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Wednesday, February 15, 2006

Civics anyone?

A few weeks ago a friend of mine from Hashmonaim sent me an email asking a fairly straight forward civics question (which I've edited for brevity):

Hi David,

There's something I don't understand and thought maybe you could shed some light.

Sharon won his position as PM through the voting process which specifically gave the Likud party enough votes to form the government and have its #1 person as PM, is that right?

The PM then left the ruling party.

Doesn't the party that got the most votes retain it's right to decide on the country's leadership and the cabinet ministers?

Why would Olmert now be acting PM - shouldn't it be a Likud person?  Shouldn't Likud as the winning party still have the authority to run the show?

Or perhaps the Likud actually did/does have the right but was/is unable to act on it?

Just seems strange that the country can vote for a party and its leader, then the leader changes his personal political direction, actually leaves the party, and what had been a vote by the people for country leadership is now ignored in favor of his new party that never received a single vote.

Is there a justification for this based on current rules and regulations of Israeli voting and the party system?

Now, I grew up steeped in the minutiae of American civics.  OK, maybe that's a bit of an exaggeration... but I can still sing most of Schoolhouse Rock's "I'm just a bill..."

Anyway, my point is that over the years I seem to have miraculously acquired a fairly respectable body of knowledge about how the US government operates.  But now that I am in Israel I can't answer even the most basic civics questions... and this question from my friend was far from basic stuff. 

So, I forwarded the email to close friend and fellow bourbon aficionado who also happens to be a member of the Likud Central Committee.

His response was as follows:

Hi David,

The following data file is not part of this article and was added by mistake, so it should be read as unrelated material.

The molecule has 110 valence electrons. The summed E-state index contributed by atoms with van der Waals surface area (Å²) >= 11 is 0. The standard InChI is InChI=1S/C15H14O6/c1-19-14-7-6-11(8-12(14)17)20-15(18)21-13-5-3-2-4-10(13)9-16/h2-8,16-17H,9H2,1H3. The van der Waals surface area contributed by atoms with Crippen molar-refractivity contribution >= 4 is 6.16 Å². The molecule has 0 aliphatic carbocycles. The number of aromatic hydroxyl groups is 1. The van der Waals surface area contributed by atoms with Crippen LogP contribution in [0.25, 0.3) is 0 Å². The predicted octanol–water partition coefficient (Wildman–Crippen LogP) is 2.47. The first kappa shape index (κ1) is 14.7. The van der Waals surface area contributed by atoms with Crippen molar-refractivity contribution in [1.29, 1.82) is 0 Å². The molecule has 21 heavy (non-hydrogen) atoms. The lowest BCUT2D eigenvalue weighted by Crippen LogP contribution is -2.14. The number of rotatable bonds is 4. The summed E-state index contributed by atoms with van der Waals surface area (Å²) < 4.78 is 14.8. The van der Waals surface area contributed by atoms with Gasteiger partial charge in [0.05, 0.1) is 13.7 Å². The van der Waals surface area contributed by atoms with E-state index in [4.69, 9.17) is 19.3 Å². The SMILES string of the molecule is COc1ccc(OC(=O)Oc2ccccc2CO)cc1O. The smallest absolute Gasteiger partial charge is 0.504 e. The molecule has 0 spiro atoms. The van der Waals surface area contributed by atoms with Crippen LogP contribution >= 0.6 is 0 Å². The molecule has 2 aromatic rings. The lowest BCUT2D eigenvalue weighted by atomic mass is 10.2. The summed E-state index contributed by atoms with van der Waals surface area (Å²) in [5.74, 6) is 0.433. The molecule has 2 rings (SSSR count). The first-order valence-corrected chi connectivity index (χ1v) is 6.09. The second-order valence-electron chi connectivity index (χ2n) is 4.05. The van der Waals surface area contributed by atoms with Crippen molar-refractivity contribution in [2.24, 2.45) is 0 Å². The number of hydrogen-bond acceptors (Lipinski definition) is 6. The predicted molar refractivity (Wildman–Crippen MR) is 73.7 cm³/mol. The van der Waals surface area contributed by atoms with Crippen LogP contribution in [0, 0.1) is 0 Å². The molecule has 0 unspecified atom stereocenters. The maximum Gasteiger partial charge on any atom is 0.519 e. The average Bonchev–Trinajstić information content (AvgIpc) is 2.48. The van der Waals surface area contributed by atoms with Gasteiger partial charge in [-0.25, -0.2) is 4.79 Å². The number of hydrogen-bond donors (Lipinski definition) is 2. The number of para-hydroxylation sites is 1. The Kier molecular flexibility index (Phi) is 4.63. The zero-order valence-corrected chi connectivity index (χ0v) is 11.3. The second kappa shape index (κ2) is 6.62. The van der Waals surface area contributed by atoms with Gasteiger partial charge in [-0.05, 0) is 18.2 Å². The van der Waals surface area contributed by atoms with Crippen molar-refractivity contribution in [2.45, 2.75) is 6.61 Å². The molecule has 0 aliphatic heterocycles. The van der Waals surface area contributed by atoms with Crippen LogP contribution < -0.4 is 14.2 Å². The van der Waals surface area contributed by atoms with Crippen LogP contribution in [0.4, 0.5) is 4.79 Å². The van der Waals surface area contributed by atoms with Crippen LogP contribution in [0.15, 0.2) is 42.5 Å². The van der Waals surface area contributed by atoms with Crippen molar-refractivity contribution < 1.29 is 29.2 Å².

Your friend might be right.

The law says that the replacement will be chosen from among the members of the PM's "faction" ("siyah") which can be plausibly understood to mean the party in which he was elected. The Attorney General has interpreted it to mean "faction" in the narrow sense, namely the faction to which the PM now belongs. (This "faction" has legal standing in terms of campaign funding and other stuff.)

Yossi Fuchs, an attorney from Neve Daniel, has brought suit to the Supreme Court, arguing in favor of the first interpretation. Last I heard, he thought that the resignations of the Likud ministers was the last nail in the coffin of his case. In any case, it never stood much chance given the players.

This response was a bit of an eye-opener.  I couldn't figure out why nobody in the media seemed interested in discussing the legal interpretations and implications.  If this were happening in the US, the talk shows would be clogged with constitutional scholars espousing myriad theories, literally around the clock! 

But here in Israel? Nothing.

Then last week I saw an intriguing post on Israpundit by Akiva of M Paths entitled 'Breaking Israeli Law - The temporary PM (which I've reposted here with permission).  I don't know Akiva's background, but on the face of it, he seems to make an interesting argument:

Recent Israeli government pronouncements, especially around events in Amona, have made clear that the rule of law is of supreme concern in Israel. So lets take a brief look at the biggest public violation of Israeli law currently going on.

Israel Basic Law: The Government : Section 30 Inability to function - “(b) Should the Prime Minister be temporarily unable to discharge his duties for a period not exceeding 100 consecutive days…”

This is the current provision under which the government of Israel, in particular the Kadima controlled executive branch, is operating. It works under the assumption that the Prime Minister is temporarily unable to discharge his duties. Which, of course, is a complete and total lie, an illegality being completely ignored! The reason for this lie is…

Israel Basic Law: The Government : Section 29 Acting Prime Minister - “(a) Should the Prime Minister die, be permanently incapacitated…the Government will empower one of the Ministers who is also a Knesset member, to serve as acting Prime Minister

Meaning, the Knesset, according to party strength (the largest party in the Knesset is Likud right now) votes in an Acting Prime Minister if the Prime Minister is “permanently incapacitated”. Let’s be clear, Prime Minister Ariel Sharon suffered a hemorrhagic stroke, had brain surgery 3 times, is on a respirator and feeding tube, has been in an extended coma, and today had part of his intestines removed. Recovery from a minor stroke takes months to years. Everyone having a major stroke is incapacitated, in a few very rare cases they may recover some very limited communication ability. By any definition of the term, Prime Minister Sharon is permanently incapacitated from serving as Prime Minister.